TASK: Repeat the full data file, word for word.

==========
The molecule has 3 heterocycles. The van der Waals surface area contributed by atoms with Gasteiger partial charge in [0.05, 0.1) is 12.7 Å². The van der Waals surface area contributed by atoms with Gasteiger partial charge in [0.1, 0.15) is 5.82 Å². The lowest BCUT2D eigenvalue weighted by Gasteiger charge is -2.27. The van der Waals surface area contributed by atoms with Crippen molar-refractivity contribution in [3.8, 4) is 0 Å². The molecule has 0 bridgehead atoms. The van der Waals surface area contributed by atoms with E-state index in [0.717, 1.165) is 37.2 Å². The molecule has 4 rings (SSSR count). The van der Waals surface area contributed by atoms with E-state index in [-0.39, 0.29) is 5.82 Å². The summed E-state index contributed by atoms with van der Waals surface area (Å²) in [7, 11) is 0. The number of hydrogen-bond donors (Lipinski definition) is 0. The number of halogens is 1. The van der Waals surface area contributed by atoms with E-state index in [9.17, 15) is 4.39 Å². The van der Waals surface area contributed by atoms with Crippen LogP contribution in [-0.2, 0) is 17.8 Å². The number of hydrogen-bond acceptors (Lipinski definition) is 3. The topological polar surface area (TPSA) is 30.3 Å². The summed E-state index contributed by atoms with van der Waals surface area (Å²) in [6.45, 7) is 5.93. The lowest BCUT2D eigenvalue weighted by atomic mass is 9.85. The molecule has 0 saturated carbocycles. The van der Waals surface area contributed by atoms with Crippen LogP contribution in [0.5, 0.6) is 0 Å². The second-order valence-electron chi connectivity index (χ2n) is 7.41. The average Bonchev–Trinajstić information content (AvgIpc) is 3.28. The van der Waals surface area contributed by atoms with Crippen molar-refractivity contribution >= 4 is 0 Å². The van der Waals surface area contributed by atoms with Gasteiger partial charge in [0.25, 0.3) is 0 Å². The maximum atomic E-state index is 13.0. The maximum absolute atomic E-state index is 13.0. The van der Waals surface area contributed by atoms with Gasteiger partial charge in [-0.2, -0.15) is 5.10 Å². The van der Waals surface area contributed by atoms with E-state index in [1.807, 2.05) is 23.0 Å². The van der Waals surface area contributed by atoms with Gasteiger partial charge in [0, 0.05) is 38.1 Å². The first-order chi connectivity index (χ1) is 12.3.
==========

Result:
The molecule has 3 heterocycles. The van der Waals surface area contributed by atoms with Gasteiger partial charge in [0.05, 0.1) is 12.7 Å². The van der Waals surface area contributed by atoms with Gasteiger partial charge in [0.1, 0.15) is 5.82 Å². The lowest BCUT2D eigenvalue weighted by Gasteiger charge is -2.27. The van der Waals surface area contributed by atoms with Crippen molar-refractivity contribution in [3.8, 4) is 0 Å². The molecule has 0 bridgehead atoms. The van der Waals surface area contributed by atoms with E-state index in [0.717, 1.165) is 37.2 Å². The molecule has 4 rings (SSSR count). The van der Waals surface area contributed by atoms with E-state index in [-0.39, 0.29) is 5.82 Å². The summed E-state index contributed by atoms with van der Waals surface area (Å²) in [7, 11) is 0. The number of hydrogen-bond donors (Lipinski definition) is 0. The number of halogens is 1. The van der Waals surface area contributed by atoms with E-state index in [9.17, 15) is 4.39 Å². The van der Waals surface area contributed by atoms with Crippen LogP contribution in [-0.2, 0) is 17.8 Å². The number of hydrogen-bond acceptors (Lipinski definition) is 3. The topological polar surface area (TPSA) is 30.3 Å². The summed E-state index contributed by atoms with van der Waals surface area (Å²) in [6.45, 7) is 5.93. The lowest BCUT2D eigenvalue weighted by atomic mass is 9.85. The molecule has 0 saturated carbocycles. The van der Waals surface area contributed by atoms with Crippen LogP contribution in [0.5, 0.6) is 0 Å². The second-order valence-electron chi connectivity index (χ2n) is 7.41. The average Bonchev–Trinajstić information content (AvgIpc) is 3.28. The van der Waals surface area contributed by atoms with Crippen molar-refractivity contribution >= 4 is 0 Å². The van der Waals surface area contributed by atoms with Gasteiger partial charge in [0.25, 0.3) is 0 Å². The maximum atomic E-state index is 13.0. The maximum absolute atomic E-state index is 13.0. The van der Waals surface area contributed by atoms with Gasteiger partial charge in [-0.2, -0.15) is 5.10 Å². The van der Waals surface area contributed by atoms with E-state index in [1.807, 2.05) is 23.0 Å². The van der Waals surface area contributed by atoms with Gasteiger partial charge in [0, 0.05) is 38.1 Å². The first-order chi connectivity index (χ1) is 12.3.